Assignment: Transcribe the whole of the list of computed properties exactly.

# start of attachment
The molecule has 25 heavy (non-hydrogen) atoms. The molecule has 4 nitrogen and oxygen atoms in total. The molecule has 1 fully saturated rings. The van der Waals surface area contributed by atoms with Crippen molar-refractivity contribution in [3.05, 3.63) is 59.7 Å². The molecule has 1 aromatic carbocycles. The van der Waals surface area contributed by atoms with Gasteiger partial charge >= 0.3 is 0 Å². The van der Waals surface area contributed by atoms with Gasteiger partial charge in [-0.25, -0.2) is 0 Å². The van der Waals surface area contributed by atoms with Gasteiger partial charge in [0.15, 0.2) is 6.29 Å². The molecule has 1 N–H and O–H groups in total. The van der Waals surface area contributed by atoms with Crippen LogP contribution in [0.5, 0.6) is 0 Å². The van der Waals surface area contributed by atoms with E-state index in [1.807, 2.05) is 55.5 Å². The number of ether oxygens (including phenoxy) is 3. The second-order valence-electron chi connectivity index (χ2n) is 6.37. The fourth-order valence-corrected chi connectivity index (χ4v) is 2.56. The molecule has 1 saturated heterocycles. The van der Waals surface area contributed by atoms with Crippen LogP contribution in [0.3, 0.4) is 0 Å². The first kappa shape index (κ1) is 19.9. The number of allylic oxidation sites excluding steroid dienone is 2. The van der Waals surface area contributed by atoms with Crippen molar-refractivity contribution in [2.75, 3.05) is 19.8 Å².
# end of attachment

The molecule has 25 heavy (non-hydrogen) atoms. The molecule has 4 nitrogen and oxygen atoms in total. The molecule has 1 fully saturated rings. The van der Waals surface area contributed by atoms with Crippen molar-refractivity contribution in [3.05, 3.63) is 59.7 Å². The molecule has 1 aromatic carbocycles. The van der Waals surface area contributed by atoms with Gasteiger partial charge >= 0.3 is 0 Å². The van der Waals surface area contributed by atoms with Gasteiger partial charge in [-0.25, -0.2) is 0 Å². The van der Waals surface area contributed by atoms with Gasteiger partial charge in [0.15, 0.2) is 6.29 Å². The molecule has 1 N–H and O–H groups in total. The van der Waals surface area contributed by atoms with Crippen LogP contribution in [0.5, 0.6) is 0 Å². The van der Waals surface area contributed by atoms with E-state index in [1.807, 2.05) is 55.5 Å². The number of ether oxygens (including phenoxy) is 3. The second-order valence-electron chi connectivity index (χ2n) is 6.37. The fourth-order valence-corrected chi connectivity index (χ4v) is 2.56. The molecule has 1 saturated heterocycles. The van der Waals surface area contributed by atoms with Crippen LogP contribution in [0.3, 0.4) is 0 Å². The first kappa shape index (κ1) is 19.9. The number of allylic oxidation sites excluding steroid dienone is 2. The van der Waals surface area contributed by atoms with Crippen molar-refractivity contribution in [2.75, 3.05) is 19.8 Å².